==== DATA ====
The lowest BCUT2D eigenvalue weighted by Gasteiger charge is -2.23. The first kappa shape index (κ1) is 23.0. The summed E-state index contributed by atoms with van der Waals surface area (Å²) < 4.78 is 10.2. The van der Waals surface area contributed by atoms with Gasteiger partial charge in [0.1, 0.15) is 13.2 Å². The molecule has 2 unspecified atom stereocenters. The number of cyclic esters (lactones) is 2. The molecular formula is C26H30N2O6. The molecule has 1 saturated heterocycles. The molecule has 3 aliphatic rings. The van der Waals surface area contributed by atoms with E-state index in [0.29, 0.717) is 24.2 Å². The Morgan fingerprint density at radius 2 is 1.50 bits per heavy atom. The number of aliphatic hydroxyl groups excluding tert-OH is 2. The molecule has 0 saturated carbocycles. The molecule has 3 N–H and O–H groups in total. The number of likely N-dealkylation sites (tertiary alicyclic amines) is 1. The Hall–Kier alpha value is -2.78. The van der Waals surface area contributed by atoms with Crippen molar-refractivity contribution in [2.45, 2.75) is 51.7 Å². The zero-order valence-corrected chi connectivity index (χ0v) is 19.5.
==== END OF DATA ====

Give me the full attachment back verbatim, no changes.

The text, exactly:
The lowest BCUT2D eigenvalue weighted by Gasteiger charge is -2.23. The first kappa shape index (κ1) is 23.0. The summed E-state index contributed by atoms with van der Waals surface area (Å²) < 4.78 is 10.2. The van der Waals surface area contributed by atoms with Gasteiger partial charge in [0.1, 0.15) is 13.2 Å². The molecule has 2 unspecified atom stereocenters. The number of cyclic esters (lactones) is 2. The molecular formula is C26H30N2O6. The molecule has 1 saturated heterocycles. The molecule has 3 aliphatic rings. The van der Waals surface area contributed by atoms with E-state index in [0.29, 0.717) is 24.2 Å². The Morgan fingerprint density at radius 2 is 1.50 bits per heavy atom. The number of aliphatic hydroxyl groups excluding tert-OH is 2. The molecule has 0 saturated carbocycles. The molecule has 3 N–H and O–H groups in total. The number of likely N-dealkylation sites (tertiary alicyclic amines) is 1. The Hall–Kier alpha value is -2.78. The van der Waals surface area contributed by atoms with Crippen molar-refractivity contribution in [2.45, 2.75) is 51.7 Å². The zero-order valence-corrected chi connectivity index (χ0v) is 19.5.